Friday, October 21, 2011


Texture refers to surface. All surfaces have texture. Texture may be tactile, where it may be felt, or it may be visual, which is an illusion of texture on a smooth surface.  Texture is an extremely versatile element of design, and may be used in many different ways. Here are some examples of texture in images:

Texture may be subtle, so that it is barely noticed, or it amay be a design focal point.  Varying texture empazises different parts of a layout. It also adds dimension.

Lukenbach, TX
  In this layout, the relative smoothness of the Kraft paper is contrasted by the visual texture of the 7 Gypsies paper.  The photograph of the building offers a rough texture from the weathered wood, and the paper bag reflects the texture of the Kraft Paper.  The different sizes of prints crate different visual textures.

In the "US" layout below, the brown cardstock offers a slight visual texture, which is contrasted by the buttons, chipboard letters, and photo mats, which all appear reatively smooth.  The pink paper appears to be weathered, offering a visual texture.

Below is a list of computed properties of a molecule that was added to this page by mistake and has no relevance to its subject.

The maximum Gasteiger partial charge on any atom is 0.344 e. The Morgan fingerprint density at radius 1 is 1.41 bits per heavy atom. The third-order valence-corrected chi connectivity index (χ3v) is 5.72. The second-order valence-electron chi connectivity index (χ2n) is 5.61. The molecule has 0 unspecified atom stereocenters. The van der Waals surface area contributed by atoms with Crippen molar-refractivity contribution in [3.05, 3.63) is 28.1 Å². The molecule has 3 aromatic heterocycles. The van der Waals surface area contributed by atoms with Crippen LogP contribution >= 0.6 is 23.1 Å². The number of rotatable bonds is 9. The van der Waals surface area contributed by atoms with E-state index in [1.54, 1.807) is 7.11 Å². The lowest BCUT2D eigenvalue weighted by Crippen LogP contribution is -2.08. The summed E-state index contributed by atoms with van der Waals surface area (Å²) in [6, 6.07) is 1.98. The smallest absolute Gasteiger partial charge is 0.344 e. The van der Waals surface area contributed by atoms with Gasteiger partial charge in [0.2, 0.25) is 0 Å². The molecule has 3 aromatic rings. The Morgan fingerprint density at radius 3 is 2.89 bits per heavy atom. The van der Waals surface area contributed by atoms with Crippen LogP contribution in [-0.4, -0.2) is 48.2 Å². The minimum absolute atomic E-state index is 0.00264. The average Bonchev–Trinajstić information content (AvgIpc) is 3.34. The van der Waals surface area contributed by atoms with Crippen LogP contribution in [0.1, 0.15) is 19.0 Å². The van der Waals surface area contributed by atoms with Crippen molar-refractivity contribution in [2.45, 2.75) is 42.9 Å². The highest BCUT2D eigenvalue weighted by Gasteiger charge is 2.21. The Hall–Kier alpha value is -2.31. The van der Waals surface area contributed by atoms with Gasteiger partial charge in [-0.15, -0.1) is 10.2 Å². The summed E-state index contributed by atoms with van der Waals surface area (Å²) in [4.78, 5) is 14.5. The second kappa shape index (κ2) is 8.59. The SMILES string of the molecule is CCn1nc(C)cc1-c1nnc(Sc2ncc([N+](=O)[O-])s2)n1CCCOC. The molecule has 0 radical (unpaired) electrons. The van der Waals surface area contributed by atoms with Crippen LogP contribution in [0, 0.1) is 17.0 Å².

In the "pumpkin" layout, the Indie Bloom Basic Grey paper background offers a heavy visual texture that is broken up by the journaling circle and the photo mats.

In the "Addie" layout below the smooth black cardstock is contrasted by the patterned paper, Euphoria and Curio from Basic Grey. Euphoria is extremely visually textured, and can be overwhelming, the contrast of the background allows the texture of the paper to take center stage.

The "addie", "us" and "Lukenbach" layouts are Mid-Week Mojo Sketches from scrapbook steals, and are designed by Kristy Lee.

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